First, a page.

To develop the instrument, we conducted a series of interviews with senior managers from several of the participating firms, and solicited additional feedback from audit partners. The final questionnaire reflects the feedback of these professionals, the literature on geographically distributed work, and ISA 600. In selecting a global group audit experience, the questionnaire instructs participants to choose a continuing audit (not a first-year engagement), where work performed by the component auditor was fairly extensive. Following this general prompt, the questionnaire asks them to choose an engagement for which they are familiar with how their team coordinated and communicated with the component auditors, and how the component engagement teams' work was integrated into the overall audit. Within the selected engagement, the questionnaire asks participants to focus responses on a single component that best represents the engagement's challenging or non-challenging nature, respectively. In the “challenging” version, the questionnaire instructs participants to choose an engagement where significant coordination/communication challenges were encountered, exemplifying at least one of several broad types derived from concerns of the PCAOB and the firms providing data. These include difficulties related to the execution of the component audit work, variation in the risk assessed or the quality of work performed by the component auditor, and issues of timeliness.17 To provide ample time to consider the criteria, choose a relevant engagement, and consider the details of that experience through recall or search of workpapers, a firm liaison sent a letter on our behalf to each participant several days in advance of sending the questionnaire, explaining the study.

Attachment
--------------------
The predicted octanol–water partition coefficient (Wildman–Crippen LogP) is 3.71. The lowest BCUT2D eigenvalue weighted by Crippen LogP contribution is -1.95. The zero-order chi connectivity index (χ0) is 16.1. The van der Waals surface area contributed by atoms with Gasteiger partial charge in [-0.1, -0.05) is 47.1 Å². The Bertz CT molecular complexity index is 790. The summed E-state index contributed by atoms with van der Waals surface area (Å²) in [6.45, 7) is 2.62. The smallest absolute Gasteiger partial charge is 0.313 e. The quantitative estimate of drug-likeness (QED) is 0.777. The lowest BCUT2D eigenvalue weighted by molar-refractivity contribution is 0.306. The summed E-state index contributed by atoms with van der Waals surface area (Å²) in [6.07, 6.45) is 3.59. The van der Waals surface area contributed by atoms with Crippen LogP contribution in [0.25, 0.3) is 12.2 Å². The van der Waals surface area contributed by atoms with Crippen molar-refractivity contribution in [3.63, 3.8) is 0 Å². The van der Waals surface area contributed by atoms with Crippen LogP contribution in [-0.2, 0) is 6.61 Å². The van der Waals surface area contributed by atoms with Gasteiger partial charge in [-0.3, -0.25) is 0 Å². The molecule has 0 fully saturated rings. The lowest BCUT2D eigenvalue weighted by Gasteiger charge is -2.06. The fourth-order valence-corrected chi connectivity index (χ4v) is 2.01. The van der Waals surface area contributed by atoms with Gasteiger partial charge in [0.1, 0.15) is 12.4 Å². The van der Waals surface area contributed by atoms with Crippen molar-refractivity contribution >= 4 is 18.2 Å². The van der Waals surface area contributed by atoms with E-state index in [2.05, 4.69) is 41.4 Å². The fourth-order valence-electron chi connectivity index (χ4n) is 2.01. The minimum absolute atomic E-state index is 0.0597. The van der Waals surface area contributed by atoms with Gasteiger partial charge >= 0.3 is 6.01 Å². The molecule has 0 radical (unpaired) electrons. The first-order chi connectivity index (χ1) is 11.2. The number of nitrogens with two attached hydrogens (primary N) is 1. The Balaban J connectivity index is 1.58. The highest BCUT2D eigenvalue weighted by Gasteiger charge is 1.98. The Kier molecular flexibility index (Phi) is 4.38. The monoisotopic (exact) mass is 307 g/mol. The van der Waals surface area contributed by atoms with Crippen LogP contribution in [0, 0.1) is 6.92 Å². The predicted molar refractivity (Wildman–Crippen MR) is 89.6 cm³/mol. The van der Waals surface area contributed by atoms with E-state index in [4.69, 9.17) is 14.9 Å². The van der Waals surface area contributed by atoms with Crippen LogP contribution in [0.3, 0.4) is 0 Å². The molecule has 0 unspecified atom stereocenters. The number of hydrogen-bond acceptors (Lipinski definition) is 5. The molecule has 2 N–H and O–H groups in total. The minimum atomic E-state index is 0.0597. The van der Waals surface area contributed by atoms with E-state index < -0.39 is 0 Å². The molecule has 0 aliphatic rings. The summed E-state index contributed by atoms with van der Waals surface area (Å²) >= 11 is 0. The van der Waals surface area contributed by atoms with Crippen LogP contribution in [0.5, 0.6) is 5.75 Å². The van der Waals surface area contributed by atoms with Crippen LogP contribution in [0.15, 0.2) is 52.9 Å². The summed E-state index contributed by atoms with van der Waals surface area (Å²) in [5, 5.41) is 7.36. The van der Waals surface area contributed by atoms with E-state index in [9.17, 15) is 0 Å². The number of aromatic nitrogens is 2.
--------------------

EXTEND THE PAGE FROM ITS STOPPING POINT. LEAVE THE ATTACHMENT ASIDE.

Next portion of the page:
To address our constructs of interest, we relied on prior research and input from participating firms to identify both client/engagement characteristics likely to influence reciprocal predictability, as well as potentially mitigating strategies. We describe these measures by construct in Table 1, but do not discuss them for efficiency of presentation.18 As many of the individual measures are correlated,19 we used polychoric factor analysis to develop variables representing the latent constructs (e.g., Drasgow 1988; Dorantes, Li, Peters, and Richardson 2013; Harris, Petrovits, and Yetman 2015).